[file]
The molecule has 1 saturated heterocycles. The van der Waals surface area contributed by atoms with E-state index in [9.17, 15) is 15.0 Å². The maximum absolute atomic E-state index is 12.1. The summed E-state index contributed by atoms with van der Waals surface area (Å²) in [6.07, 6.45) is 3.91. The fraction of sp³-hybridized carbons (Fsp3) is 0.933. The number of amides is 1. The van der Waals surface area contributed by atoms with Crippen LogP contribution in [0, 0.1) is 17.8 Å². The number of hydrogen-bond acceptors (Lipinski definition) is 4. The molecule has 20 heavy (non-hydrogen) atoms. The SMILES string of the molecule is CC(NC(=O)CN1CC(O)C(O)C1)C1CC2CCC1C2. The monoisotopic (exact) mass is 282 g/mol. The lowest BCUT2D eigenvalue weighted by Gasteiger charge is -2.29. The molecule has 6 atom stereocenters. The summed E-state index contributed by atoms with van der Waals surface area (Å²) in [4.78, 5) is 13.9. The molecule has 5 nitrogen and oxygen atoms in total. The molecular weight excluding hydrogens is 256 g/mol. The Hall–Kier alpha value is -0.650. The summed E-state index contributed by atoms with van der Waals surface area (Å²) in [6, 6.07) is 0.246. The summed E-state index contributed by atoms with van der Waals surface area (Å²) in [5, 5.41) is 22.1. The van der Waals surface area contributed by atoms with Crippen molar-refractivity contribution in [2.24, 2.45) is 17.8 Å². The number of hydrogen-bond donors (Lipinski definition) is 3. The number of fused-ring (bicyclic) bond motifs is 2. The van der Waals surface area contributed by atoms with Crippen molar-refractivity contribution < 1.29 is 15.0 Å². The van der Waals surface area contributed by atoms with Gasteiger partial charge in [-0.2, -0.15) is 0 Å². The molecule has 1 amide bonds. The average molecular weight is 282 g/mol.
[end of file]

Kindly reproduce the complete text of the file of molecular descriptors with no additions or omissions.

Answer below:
The molecule has 1 saturated heterocycles. The van der Waals surface area contributed by atoms with E-state index in [9.17, 15) is 15.0 Å². The maximum absolute atomic E-state index is 12.1. The summed E-state index contributed by atoms with van der Waals surface area (Å²) in [6.07, 6.45) is 3.91. The fraction of sp³-hybridized carbons (Fsp3) is 0.933. The number of amides is 1. The van der Waals surface area contributed by atoms with Crippen LogP contribution in [0, 0.1) is 17.8 Å². The number of hydrogen-bond acceptors (Lipinski definition) is 4. The molecule has 20 heavy (non-hydrogen) atoms. The SMILES string of the molecule is CC(NC(=O)CN1CC(O)C(O)C1)C1CC2CCC1C2. The monoisotopic (exact) mass is 282 g/mol. The lowest BCUT2D eigenvalue weighted by Gasteiger charge is -2.29. The molecule has 6 atom stereocenters. The summed E-state index contributed by atoms with van der Waals surface area (Å²) in [4.78, 5) is 13.9. The molecule has 5 nitrogen and oxygen atoms in total. The molecular weight excluding hydrogens is 256 g/mol. The Hall–Kier alpha value is -0.650. The summed E-state index contributed by atoms with van der Waals surface area (Å²) in [6, 6.07) is 0.246. The summed E-state index contributed by atoms with van der Waals surface area (Å²) in [5, 5.41) is 22.1. The van der Waals surface area contributed by atoms with Crippen molar-refractivity contribution in [2.24, 2.45) is 17.8 Å². The number of hydrogen-bond donors (Lipinski definition) is 3. The number of fused-ring (bicyclic) bond motifs is 2. The van der Waals surface area contributed by atoms with Crippen molar-refractivity contribution < 1.29 is 15.0 Å². The van der Waals surface area contributed by atoms with Gasteiger partial charge in [-0.2, -0.15) is 0 Å². The molecule has 1 amide bonds. The average molecular weight is 282 g/mol.